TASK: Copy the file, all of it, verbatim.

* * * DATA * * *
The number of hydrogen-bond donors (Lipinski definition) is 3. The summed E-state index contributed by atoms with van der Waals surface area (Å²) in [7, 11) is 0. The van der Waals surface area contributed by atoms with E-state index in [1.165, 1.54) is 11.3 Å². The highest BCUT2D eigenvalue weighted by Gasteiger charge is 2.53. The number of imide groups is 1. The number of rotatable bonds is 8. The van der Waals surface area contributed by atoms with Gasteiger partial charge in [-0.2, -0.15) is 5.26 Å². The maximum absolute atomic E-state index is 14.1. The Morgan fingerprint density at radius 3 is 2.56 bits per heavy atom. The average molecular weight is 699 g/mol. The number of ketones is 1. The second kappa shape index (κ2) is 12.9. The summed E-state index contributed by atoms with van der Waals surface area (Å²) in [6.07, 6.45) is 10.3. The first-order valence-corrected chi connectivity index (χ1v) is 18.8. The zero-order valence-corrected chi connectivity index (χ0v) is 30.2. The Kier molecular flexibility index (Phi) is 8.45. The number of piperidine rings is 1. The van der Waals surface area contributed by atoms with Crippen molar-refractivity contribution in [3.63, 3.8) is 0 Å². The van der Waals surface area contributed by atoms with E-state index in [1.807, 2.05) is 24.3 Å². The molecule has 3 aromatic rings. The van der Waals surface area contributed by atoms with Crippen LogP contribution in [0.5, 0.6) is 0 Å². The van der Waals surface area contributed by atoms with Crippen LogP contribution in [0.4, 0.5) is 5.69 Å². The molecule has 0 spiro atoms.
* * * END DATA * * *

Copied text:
The number of hydrogen-bond donors (Lipinski definition) is 3. The summed E-state index contributed by atoms with van der Waals surface area (Å²) in [7, 11) is 0. The van der Waals surface area contributed by atoms with E-state index in [1.165, 1.54) is 11.3 Å². The highest BCUT2D eigenvalue weighted by Gasteiger charge is 2.53. The number of imide groups is 1. The number of rotatable bonds is 8. The van der Waals surface area contributed by atoms with Gasteiger partial charge in [-0.2, -0.15) is 5.26 Å². The maximum absolute atomic E-state index is 14.1. The Morgan fingerprint density at radius 3 is 2.56 bits per heavy atom. The average molecular weight is 699 g/mol. The number of ketones is 1. The second kappa shape index (κ2) is 12.9. The summed E-state index contributed by atoms with van der Waals surface area (Å²) in [6.07, 6.45) is 10.3. The first-order valence-corrected chi connectivity index (χ1v) is 18.8. The zero-order valence-corrected chi connectivity index (χ0v) is 30.2. The Kier molecular flexibility index (Phi) is 8.45. The number of piperidine rings is 1. The van der Waals surface area contributed by atoms with Crippen molar-refractivity contribution in [3.63, 3.8) is 0 Å². The van der Waals surface area contributed by atoms with E-state index in [1.807, 2.05) is 24.3 Å². The molecule has 3 aromatic rings. The van der Waals surface area contributed by atoms with Crippen LogP contribution in [0.5, 0.6) is 0 Å². The van der Waals surface area contributed by atoms with Crippen LogP contribution in [0.4, 0.5) is 5.69 Å². The molecule has 0 spiro atoms.